Saturday, June 6, 2015

Classic Reads: Don Quixote Goes Nuts ... and for the Jugular of Laughter

Don Quixote became one of the greatest novels of all time even though Cervantes intended it to just be a bit of a joke about the over-the-top romanticism of his time.

The foolish knight was a touchstone of impractical idealism, but he is now largely perceived as a symbol of nobility. It's difficult to dislike Quixote because everyone else in the story seems insane and he is so sincere. Starting as simply a Spanish country gentleman, he is addicted to reading about books of chivalry. He does not sleep much, however, and it soon dries his brain up and makes him go mad.

He constructs a suit of armor in his house and he finds a dilapidated old nag to become his horse. He claims at that point that he will be known as Don Quixote rather than his given name of Alonso Quejana.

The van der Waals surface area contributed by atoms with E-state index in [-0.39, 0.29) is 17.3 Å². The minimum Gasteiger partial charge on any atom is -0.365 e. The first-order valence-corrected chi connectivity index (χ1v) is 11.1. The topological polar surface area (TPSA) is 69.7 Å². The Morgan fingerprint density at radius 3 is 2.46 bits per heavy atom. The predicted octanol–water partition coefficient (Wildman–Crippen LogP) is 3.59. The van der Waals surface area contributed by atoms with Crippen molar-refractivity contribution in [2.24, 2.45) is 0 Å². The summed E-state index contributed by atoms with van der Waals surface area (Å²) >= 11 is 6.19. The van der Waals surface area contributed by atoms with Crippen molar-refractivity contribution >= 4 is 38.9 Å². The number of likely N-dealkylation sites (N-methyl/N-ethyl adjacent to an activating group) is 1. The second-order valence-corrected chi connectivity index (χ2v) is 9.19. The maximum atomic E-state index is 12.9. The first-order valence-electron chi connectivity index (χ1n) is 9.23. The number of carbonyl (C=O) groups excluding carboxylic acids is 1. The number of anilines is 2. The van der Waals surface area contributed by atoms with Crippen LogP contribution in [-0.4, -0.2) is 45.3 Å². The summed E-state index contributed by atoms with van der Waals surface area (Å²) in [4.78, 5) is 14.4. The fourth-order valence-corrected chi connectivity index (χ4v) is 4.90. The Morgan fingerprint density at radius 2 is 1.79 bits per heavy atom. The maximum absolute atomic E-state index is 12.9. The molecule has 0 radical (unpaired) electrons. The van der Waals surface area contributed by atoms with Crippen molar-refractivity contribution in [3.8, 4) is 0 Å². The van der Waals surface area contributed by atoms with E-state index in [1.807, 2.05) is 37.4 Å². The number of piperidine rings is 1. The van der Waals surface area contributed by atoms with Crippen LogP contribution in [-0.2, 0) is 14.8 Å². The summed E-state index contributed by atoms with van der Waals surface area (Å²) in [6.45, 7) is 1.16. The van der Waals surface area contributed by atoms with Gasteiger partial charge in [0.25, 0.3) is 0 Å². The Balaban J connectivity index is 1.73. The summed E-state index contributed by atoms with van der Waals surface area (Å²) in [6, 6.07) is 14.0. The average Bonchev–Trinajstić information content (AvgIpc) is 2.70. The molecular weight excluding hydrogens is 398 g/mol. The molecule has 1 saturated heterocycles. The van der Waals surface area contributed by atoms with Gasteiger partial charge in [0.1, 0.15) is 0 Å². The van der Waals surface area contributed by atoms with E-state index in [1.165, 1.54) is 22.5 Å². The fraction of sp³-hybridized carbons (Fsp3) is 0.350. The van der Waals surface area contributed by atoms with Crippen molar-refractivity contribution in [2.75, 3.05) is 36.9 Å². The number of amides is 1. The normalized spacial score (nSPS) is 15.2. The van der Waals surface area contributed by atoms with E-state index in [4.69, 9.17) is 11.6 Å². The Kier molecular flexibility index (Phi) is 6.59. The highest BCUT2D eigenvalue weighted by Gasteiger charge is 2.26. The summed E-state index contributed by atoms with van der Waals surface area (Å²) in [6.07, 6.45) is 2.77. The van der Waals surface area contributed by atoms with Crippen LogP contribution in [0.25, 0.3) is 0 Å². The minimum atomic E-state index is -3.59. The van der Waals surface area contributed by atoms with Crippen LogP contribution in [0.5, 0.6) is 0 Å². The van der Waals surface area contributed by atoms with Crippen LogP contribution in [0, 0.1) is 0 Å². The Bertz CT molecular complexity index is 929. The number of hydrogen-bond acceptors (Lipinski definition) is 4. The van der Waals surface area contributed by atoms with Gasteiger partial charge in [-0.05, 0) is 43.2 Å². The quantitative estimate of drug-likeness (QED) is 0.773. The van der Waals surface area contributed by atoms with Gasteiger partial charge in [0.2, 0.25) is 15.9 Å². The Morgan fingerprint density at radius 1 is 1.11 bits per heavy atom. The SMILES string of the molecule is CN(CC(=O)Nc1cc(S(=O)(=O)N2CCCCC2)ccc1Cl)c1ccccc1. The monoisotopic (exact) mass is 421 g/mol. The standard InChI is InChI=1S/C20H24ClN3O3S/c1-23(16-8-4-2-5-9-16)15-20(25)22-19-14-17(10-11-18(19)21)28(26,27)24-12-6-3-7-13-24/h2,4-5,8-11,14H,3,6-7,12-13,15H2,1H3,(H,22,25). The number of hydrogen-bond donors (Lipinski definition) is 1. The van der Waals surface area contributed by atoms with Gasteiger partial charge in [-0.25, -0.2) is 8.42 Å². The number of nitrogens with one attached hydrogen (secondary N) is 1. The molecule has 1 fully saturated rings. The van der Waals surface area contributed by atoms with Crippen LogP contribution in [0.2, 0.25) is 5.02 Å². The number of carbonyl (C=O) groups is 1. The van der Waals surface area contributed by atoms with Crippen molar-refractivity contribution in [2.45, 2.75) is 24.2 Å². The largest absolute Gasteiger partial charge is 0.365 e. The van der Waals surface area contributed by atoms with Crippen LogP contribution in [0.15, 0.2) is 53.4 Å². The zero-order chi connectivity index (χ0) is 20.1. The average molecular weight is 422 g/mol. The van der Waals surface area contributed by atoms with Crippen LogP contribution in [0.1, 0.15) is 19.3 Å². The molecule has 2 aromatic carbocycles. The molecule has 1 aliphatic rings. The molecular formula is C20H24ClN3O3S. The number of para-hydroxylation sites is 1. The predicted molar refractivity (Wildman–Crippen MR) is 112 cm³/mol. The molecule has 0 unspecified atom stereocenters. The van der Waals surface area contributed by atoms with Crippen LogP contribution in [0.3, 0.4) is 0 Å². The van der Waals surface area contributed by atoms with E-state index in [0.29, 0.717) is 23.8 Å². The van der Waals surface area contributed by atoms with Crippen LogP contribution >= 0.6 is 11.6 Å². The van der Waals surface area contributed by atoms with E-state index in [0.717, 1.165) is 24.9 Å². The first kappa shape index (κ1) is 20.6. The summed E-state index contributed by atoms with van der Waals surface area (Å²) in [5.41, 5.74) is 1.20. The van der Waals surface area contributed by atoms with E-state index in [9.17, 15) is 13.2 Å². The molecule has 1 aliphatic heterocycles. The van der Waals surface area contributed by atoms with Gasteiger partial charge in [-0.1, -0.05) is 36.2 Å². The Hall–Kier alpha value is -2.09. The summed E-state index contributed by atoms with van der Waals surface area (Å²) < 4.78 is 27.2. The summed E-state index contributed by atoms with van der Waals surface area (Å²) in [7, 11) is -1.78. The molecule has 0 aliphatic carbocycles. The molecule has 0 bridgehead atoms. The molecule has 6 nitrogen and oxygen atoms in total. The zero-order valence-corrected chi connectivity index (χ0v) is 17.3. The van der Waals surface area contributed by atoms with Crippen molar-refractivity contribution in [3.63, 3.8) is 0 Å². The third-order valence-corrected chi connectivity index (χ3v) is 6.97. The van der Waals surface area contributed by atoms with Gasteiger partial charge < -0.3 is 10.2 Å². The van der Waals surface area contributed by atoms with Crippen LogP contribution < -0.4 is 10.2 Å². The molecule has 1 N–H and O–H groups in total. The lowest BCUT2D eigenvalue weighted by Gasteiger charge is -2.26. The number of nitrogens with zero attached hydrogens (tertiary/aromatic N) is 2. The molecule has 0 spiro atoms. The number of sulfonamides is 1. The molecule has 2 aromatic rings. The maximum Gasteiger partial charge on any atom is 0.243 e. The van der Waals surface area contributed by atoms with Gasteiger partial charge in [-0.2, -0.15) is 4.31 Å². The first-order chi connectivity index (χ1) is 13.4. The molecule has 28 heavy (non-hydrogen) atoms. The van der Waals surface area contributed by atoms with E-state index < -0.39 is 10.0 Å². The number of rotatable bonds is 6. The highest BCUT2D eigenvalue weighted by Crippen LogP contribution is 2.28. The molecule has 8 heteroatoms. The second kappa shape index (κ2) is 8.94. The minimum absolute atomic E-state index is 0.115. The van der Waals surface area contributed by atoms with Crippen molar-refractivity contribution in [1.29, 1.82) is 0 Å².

Before taking off to roam the world to right wrongs, he chooses country girl Aldonza - who is well-known for her method of salting pork - as his great love. His first stop on the road is an inn that he imagines to be an enchanted castle.

Back home, several men decide they will chase Quixote to cure him of his madness. They also burn his books. The men capture him and beat him up. Quixote returns home and finds a barber name Sancho to become his squire.

In the presence of others, Quixote usually embarks on long-winded dissertations that his listeners find either hilarious or annoying. After countless adventures, the pair returns home. They learn later that a best-selling book has been written about their adventures.

As Quixote dies at the end, he denounces the books he had read. Finally settling on a belief that nonsensical stories are a bad thing, he appears to be sane.

It's one of the best endings of a book ever, and is perhaps history's most hilarious adventure story.

***** out of *****

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